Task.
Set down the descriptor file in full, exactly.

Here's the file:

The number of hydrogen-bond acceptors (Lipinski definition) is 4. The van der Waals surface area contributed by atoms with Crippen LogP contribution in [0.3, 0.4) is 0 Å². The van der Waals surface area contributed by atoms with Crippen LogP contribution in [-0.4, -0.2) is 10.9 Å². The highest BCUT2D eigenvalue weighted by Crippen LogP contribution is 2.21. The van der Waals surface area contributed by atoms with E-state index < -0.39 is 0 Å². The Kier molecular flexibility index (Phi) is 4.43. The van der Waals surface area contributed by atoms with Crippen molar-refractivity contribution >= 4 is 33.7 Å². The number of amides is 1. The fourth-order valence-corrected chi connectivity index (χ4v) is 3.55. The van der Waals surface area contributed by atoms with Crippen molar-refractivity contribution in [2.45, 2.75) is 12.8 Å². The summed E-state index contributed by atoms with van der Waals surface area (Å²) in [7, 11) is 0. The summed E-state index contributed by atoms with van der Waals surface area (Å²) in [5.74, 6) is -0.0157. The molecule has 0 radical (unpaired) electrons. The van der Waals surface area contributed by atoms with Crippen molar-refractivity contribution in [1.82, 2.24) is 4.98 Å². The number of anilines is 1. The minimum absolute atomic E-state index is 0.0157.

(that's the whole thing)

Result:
The number of hydrogen-bond acceptors (Lipinski definition) is 4. The van der Waals surface area contributed by atoms with Crippen LogP contribution in [0.3, 0.4) is 0 Å². The van der Waals surface area contributed by atoms with Crippen LogP contribution in [-0.4, -0.2) is 10.9 Å². The highest BCUT2D eigenvalue weighted by Crippen LogP contribution is 2.21. The van der Waals surface area contributed by atoms with E-state index < -0.39 is 0 Å². The Kier molecular flexibility index (Phi) is 4.43. The van der Waals surface area contributed by atoms with Crippen molar-refractivity contribution >= 4 is 33.7 Å². The number of amides is 1. The fourth-order valence-corrected chi connectivity index (χ4v) is 3.55. The van der Waals surface area contributed by atoms with Crippen molar-refractivity contribution in [2.45, 2.75) is 12.8 Å². The summed E-state index contributed by atoms with van der Waals surface area (Å²) in [7, 11) is 0. The summed E-state index contributed by atoms with van der Waals surface area (Å²) in [5.74, 6) is -0.0157. The molecule has 0 radical (unpaired) electrons. The van der Waals surface area contributed by atoms with Crippen molar-refractivity contribution in [1.82, 2.24) is 4.98 Å². The number of anilines is 1. The minimum absolute atomic E-state index is 0.0157.